Date of this Version
UNIVERSITY STUDIES VoL. XXXVI Nos. 1-4, 1936
That type of the participial construction which has been the main object of the present investigation is known among English-speaking scholars by the name of the "ab urbe candita construction." This designation is derived from one of the outstanding examples of the type of expression in view. Ab urbe candita, "from the year of the founding of the city": thus the Romans were accustomed to reckon their chronology. The current name of this syntactical phenomenon, which is at once too vague and too narrow, might be misleading. The field of the construction is limited neither to a prepositional use exclusively, nor to the perfect participle. Rather, as the collected data will prove, it comprises all cases of the Latin noun, with the exception of the vocative, independent uses as well as those depending on a preposition, and the participle of all three tenses.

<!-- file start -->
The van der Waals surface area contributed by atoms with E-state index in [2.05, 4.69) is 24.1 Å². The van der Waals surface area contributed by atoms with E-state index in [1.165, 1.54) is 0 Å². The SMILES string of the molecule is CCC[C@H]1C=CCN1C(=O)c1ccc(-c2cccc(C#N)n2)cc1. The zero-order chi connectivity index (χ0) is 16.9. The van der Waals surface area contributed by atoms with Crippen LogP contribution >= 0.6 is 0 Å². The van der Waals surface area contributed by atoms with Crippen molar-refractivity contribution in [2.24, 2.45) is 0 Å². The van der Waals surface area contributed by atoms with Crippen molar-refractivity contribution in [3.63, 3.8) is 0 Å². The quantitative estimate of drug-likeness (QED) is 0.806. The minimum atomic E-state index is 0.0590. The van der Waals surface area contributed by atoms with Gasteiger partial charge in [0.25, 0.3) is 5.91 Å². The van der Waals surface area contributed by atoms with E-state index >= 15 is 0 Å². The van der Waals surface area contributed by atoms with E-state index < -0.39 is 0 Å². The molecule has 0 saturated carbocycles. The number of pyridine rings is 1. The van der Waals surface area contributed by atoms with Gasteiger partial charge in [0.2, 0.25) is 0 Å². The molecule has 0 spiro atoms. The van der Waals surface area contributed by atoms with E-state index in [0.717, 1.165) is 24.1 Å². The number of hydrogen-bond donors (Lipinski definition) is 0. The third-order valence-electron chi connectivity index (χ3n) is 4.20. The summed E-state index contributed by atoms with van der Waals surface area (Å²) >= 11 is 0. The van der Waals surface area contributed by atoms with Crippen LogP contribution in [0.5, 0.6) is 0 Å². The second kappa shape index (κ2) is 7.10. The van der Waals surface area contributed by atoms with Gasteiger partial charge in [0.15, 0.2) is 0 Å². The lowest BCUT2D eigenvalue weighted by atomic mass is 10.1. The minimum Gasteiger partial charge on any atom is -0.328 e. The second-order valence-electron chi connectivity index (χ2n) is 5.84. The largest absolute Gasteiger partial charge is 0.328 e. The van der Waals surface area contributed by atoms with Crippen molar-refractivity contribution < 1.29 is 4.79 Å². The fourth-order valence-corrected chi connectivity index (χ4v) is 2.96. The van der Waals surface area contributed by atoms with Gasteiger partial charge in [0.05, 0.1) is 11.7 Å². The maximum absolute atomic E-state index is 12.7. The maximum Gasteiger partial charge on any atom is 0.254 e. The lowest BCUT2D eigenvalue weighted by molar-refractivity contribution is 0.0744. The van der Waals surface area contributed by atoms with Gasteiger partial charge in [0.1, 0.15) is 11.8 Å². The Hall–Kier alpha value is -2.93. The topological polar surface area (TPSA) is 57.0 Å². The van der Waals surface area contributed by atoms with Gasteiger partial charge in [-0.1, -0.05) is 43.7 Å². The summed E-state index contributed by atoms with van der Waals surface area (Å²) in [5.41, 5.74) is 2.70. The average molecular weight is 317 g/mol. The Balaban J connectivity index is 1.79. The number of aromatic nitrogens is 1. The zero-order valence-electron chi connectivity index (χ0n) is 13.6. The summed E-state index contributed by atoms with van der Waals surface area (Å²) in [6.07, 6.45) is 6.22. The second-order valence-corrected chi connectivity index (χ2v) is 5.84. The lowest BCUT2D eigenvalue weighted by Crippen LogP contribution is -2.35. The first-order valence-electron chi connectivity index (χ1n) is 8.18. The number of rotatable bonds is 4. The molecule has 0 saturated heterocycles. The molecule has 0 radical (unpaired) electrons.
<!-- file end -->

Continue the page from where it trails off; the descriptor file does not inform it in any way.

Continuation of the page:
In the phrase ab urbe candita the participle candita, standing in the relation of an attribute to the noun urbe, has replaced the verbal noun canditia, and conveys the leading thought of the sentence. The ablative of the noun involved, urbe in the present illustration, would, in the case of the substitution of a verbal noun, become an objective genitive; i.e., ab urbe candita=ab urbis canditiane. In rendering ab urbe candita into English, then, candita must be replaced by the verbal noun "founding" or "foundation", and the attributive relation has to be expressed by the preposition "of", which changes the Latin ablative into an English genitive.